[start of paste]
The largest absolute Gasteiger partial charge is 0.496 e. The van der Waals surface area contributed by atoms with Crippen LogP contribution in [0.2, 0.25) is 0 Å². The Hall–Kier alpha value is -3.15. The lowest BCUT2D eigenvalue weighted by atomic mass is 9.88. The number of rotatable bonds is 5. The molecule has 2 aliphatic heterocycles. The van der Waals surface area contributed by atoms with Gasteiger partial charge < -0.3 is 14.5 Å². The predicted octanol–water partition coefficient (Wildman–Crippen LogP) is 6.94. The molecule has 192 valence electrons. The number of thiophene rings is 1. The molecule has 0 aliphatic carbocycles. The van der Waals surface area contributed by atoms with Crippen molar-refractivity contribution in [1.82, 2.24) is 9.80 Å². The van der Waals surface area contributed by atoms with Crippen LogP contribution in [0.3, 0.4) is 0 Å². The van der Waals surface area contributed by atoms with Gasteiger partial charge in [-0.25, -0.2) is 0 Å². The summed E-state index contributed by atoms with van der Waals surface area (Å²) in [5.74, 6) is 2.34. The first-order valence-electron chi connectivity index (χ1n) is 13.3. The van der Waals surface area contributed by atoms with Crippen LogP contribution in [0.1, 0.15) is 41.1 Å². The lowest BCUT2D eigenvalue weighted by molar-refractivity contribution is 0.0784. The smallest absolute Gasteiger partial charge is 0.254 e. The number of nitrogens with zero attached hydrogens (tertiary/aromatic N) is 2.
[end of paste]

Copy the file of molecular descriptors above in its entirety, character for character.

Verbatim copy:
The largest absolute Gasteiger partial charge is 0.496 e. The van der Waals surface area contributed by atoms with Crippen LogP contribution in [0.2, 0.25) is 0 Å². The Hall–Kier alpha value is -3.15. The lowest BCUT2D eigenvalue weighted by atomic mass is 9.88. The number of rotatable bonds is 5. The molecule has 2 aliphatic heterocycles. The van der Waals surface area contributed by atoms with Gasteiger partial charge < -0.3 is 14.5 Å². The predicted octanol–water partition coefficient (Wildman–Crippen LogP) is 6.94. The molecule has 192 valence electrons. The number of thiophene rings is 1. The molecule has 0 aliphatic carbocycles. The van der Waals surface area contributed by atoms with Crippen molar-refractivity contribution in [1.82, 2.24) is 9.80 Å². The van der Waals surface area contributed by atoms with Crippen LogP contribution in [0.3, 0.4) is 0 Å². The van der Waals surface area contributed by atoms with Gasteiger partial charge in [-0.25, -0.2) is 0 Å². The summed E-state index contributed by atoms with van der Waals surface area (Å²) in [5.74, 6) is 2.34. The first-order valence-electron chi connectivity index (χ1n) is 13.3. The van der Waals surface area contributed by atoms with Crippen LogP contribution in [0.1, 0.15) is 41.1 Å². The lowest BCUT2D eigenvalue weighted by molar-refractivity contribution is 0.0784. The smallest absolute Gasteiger partial charge is 0.254 e. The number of nitrogens with zero attached hydrogens (tertiary/aromatic N) is 2.